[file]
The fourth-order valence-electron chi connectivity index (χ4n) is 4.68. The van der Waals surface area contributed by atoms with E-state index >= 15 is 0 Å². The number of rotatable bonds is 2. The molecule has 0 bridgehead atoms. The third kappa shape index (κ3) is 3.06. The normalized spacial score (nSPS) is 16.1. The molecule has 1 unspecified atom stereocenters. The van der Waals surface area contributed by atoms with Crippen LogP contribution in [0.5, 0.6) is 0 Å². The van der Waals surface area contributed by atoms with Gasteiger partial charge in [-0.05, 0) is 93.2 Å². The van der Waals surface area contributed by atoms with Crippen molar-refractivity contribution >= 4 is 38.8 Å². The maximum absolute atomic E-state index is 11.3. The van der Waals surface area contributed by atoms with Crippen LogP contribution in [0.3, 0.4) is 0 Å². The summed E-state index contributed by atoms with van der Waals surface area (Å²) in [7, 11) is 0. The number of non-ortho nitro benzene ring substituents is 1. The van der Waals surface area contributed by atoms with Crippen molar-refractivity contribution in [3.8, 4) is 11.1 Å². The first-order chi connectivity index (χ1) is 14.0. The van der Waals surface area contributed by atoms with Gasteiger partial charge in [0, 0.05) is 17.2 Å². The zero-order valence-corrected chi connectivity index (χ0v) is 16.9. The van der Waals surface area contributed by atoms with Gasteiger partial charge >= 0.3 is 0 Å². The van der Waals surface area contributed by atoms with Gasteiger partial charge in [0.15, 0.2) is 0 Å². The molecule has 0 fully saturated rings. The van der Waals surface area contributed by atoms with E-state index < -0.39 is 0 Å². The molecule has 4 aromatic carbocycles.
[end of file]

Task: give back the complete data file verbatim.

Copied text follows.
The fourth-order valence-electron chi connectivity index (χ4n) is 4.68. The van der Waals surface area contributed by atoms with E-state index >= 15 is 0 Å². The number of rotatable bonds is 2. The molecule has 0 bridgehead atoms. The third kappa shape index (κ3) is 3.06. The normalized spacial score (nSPS) is 16.1. The molecule has 1 unspecified atom stereocenters. The van der Waals surface area contributed by atoms with Crippen LogP contribution in [0.5, 0.6) is 0 Å². The van der Waals surface area contributed by atoms with Gasteiger partial charge in [-0.05, 0) is 93.2 Å². The van der Waals surface area contributed by atoms with Crippen molar-refractivity contribution >= 4 is 38.8 Å². The maximum absolute atomic E-state index is 11.3. The van der Waals surface area contributed by atoms with Crippen LogP contribution in [0.3, 0.4) is 0 Å². The summed E-state index contributed by atoms with van der Waals surface area (Å²) in [7, 11) is 0. The number of non-ortho nitro benzene ring substituents is 1. The van der Waals surface area contributed by atoms with Crippen molar-refractivity contribution in [3.8, 4) is 11.1 Å². The first-order chi connectivity index (χ1) is 14.0. The van der Waals surface area contributed by atoms with Gasteiger partial charge in [0, 0.05) is 17.2 Å². The zero-order valence-corrected chi connectivity index (χ0v) is 16.9. The van der Waals surface area contributed by atoms with Gasteiger partial charge >= 0.3 is 0 Å². The van der Waals surface area contributed by atoms with Gasteiger partial charge in [0.15, 0.2) is 0 Å². The molecule has 0 fully saturated rings. The van der Waals surface area contributed by atoms with E-state index < -0.39 is 0 Å². The molecule has 4 aromatic carbocycles.